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Ronnie <fedental at cyberway_com.sg> wrote:
> I was under the impression that root-feeders like Echinodorus
> and crypts rely on substrate fertilization and draw nutrients more from
> the roots than it's foliage, thus the practice of shoving Jobes' sticks,
> laterite balls and whatnots into the gravel.
It is usual to supply K, Mg and Ca by water. N, P can be supplied by
substrate or by water although you can use higher dosages in the
substrate and get higher growth rates without danger of algae.
If you want to supply nutrients to the substrate, you would not use
laterite balls since laterite is devoid of almost every nutrient with
the possible exception of iron. True laterite (not clay of lateritic
origins) would be rock like, not clay like in texture and would not be a
good source of iron. Clay on the other hand, is often an amorphous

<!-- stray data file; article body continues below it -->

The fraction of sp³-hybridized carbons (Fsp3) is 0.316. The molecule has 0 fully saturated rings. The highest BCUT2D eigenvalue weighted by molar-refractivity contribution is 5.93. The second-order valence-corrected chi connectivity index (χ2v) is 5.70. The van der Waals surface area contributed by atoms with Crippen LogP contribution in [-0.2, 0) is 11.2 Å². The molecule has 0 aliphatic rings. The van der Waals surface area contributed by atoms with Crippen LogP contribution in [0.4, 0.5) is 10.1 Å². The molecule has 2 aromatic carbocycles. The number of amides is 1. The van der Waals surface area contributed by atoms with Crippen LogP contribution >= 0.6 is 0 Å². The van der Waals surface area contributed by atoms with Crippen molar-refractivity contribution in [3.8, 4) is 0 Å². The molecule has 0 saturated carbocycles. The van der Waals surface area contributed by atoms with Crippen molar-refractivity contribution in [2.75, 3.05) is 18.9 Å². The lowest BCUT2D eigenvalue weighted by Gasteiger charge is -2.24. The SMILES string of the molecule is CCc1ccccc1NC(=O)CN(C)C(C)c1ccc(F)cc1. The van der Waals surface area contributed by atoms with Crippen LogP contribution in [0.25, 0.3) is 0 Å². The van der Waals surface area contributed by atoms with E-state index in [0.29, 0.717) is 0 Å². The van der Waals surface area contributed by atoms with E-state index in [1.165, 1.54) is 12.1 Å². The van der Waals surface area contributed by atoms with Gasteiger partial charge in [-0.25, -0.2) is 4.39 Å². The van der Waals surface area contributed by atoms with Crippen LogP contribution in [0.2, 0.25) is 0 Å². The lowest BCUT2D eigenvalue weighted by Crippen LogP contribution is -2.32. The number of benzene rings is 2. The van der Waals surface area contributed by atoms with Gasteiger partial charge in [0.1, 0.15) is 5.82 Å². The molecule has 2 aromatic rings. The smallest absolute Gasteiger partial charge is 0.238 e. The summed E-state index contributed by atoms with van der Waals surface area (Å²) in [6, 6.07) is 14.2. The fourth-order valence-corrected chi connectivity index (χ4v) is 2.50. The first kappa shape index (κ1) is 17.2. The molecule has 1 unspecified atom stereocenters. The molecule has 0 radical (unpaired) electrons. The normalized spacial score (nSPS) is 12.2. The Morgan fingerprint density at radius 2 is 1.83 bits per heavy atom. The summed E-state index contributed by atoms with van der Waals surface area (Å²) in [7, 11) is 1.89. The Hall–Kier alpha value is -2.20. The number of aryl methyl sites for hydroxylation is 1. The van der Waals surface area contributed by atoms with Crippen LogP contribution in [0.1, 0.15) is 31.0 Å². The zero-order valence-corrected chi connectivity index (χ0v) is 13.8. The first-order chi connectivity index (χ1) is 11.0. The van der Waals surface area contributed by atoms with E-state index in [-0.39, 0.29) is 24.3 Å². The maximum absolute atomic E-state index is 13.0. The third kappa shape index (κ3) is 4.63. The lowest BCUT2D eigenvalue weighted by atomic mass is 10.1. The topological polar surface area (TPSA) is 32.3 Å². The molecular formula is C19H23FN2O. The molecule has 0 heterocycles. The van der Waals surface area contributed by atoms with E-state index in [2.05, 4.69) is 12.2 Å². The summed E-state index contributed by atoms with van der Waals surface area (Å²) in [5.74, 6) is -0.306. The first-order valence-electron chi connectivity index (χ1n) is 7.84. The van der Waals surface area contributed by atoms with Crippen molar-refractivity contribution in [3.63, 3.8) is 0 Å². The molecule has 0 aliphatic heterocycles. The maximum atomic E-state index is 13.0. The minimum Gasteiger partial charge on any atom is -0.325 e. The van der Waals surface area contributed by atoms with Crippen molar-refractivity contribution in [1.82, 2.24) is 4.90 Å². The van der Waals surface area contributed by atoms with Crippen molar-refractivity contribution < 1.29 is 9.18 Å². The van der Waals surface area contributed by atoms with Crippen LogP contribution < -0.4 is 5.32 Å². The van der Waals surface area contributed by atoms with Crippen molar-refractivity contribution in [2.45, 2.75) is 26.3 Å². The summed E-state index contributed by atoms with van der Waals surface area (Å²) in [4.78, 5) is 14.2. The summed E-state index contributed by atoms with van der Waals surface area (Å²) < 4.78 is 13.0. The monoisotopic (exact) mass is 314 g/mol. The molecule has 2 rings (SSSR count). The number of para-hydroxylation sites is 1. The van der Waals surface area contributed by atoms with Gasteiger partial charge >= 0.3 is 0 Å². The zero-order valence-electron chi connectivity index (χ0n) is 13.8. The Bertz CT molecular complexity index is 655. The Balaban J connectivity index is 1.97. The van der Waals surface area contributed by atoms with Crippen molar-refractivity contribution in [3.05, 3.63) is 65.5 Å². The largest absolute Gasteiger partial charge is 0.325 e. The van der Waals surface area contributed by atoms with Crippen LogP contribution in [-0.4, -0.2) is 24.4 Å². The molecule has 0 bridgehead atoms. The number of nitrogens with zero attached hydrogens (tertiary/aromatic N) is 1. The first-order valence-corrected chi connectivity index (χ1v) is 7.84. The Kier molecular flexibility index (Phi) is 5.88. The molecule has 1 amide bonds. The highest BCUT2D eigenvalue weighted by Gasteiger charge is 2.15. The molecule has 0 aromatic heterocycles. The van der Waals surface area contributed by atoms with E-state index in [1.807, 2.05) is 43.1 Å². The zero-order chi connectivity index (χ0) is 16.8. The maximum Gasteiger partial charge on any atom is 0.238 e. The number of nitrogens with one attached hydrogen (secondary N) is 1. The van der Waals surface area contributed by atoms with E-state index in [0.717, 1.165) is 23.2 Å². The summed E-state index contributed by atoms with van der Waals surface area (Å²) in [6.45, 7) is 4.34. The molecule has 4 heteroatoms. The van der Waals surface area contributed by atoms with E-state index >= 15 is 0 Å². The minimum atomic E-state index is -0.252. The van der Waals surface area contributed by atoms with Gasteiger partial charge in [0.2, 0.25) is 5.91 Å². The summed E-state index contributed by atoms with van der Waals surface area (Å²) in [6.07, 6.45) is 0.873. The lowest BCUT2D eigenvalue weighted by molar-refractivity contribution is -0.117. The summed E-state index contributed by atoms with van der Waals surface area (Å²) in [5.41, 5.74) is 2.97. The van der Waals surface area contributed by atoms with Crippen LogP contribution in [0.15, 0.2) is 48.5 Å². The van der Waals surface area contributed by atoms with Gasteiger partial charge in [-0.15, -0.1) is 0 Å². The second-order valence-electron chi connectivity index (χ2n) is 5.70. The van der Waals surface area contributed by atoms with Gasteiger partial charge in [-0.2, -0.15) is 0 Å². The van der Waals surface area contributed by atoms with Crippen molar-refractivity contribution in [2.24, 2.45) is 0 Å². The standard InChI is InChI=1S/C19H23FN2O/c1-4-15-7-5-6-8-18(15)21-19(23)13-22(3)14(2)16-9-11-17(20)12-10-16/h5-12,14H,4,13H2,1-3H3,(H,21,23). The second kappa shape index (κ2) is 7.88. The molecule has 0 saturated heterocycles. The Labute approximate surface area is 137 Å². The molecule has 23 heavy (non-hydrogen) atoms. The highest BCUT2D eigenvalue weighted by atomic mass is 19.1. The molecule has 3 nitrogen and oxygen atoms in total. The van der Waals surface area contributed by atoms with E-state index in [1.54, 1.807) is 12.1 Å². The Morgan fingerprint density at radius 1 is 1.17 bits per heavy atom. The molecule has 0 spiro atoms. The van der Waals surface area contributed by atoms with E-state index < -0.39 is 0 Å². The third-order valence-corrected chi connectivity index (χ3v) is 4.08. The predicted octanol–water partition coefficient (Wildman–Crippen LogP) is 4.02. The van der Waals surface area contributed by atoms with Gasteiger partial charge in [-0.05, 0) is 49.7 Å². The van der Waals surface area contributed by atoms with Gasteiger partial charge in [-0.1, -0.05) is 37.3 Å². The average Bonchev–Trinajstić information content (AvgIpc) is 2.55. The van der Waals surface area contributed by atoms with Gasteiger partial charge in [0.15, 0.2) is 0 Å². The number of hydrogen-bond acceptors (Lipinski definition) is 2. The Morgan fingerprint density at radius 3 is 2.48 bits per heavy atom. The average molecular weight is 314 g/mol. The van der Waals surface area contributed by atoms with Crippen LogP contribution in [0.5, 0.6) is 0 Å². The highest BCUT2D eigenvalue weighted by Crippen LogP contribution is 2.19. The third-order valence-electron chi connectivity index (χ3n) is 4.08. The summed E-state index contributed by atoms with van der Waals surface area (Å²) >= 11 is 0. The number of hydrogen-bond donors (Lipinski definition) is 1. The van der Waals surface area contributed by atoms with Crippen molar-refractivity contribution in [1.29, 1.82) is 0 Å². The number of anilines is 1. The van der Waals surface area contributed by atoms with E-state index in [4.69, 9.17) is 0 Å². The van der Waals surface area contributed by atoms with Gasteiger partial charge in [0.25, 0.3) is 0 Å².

mixture of minerals of very fine texture and is a good source of micro
nutrients. You can also add fertilizer pellets to your muddy clay balls
and dry them before putting them into the aquarium. In this way you can
supply, NPK and other nutrients directly to the roots. Of all nutrients,
only CO2 and Ca are not absorbed well by roots. CO2 can be absorbed by
the roots of certain plants growing in swamps but most aquatic plants
don't do this I think. Ca is difficult to transport through the plant
tissues and so it is much easier to supply it in the water. In fact, it
won't stay out of the water if you have adequate Ca in the substrate in
the form of limestone or shells.
Steve Pushak Vancouver, BC, CANADA
Visit "Steve's Aquatic Page" http://home.infinet.net/teban/
for LOTS of pics, tips and links for aquatic gardening!!!